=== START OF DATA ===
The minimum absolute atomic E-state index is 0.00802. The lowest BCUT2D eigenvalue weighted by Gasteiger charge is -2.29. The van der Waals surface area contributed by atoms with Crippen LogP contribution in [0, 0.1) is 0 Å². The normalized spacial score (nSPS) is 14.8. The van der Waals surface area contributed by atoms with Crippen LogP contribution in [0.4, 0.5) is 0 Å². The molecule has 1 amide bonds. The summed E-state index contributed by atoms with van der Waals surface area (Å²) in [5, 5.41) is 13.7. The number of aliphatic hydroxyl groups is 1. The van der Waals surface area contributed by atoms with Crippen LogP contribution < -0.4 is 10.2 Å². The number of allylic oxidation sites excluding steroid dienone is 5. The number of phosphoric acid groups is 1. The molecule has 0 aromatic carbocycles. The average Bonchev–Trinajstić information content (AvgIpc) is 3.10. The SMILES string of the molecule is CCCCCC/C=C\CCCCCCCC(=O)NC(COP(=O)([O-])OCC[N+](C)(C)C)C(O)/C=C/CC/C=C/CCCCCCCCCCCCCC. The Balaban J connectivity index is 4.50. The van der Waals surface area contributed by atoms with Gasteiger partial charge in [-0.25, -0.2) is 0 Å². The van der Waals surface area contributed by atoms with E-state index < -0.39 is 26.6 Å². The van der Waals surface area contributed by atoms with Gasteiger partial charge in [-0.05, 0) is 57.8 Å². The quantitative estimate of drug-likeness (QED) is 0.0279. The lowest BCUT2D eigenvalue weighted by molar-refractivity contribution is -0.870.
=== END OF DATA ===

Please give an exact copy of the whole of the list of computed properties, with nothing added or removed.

The minimum absolute atomic E-state index is 0.00802. The lowest BCUT2D eigenvalue weighted by Gasteiger charge is -2.29. The van der Waals surface area contributed by atoms with Crippen LogP contribution in [0, 0.1) is 0 Å². The normalized spacial score (nSPS) is 14.8. The van der Waals surface area contributed by atoms with Crippen LogP contribution in [0.4, 0.5) is 0 Å². The molecule has 1 amide bonds. The summed E-state index contributed by atoms with van der Waals surface area (Å²) in [5, 5.41) is 13.7. The number of aliphatic hydroxyl groups is 1. The van der Waals surface area contributed by atoms with Crippen LogP contribution < -0.4 is 10.2 Å². The number of allylic oxidation sites excluding steroid dienone is 5. The number of phosphoric acid groups is 1. The molecule has 0 aromatic carbocycles. The average Bonchev–Trinajstić information content (AvgIpc) is 3.10. The SMILES string of the molecule is CCCCCC/C=C\CCCCCCCC(=O)NC(COP(=O)([O-])OCC[N+](C)(C)C)C(O)/C=C/CC/C=C/CCCCCCCCCCCCCC. The Balaban J connectivity index is 4.50. The van der Waals surface area contributed by atoms with Gasteiger partial charge in [-0.25, -0.2) is 0 Å². The van der Waals surface area contributed by atoms with E-state index < -0.39 is 26.6 Å². The van der Waals surface area contributed by atoms with Gasteiger partial charge in [-0.05, 0) is 57.8 Å². The quantitative estimate of drug-likeness (QED) is 0.0279. The lowest BCUT2D eigenvalue weighted by molar-refractivity contribution is -0.870.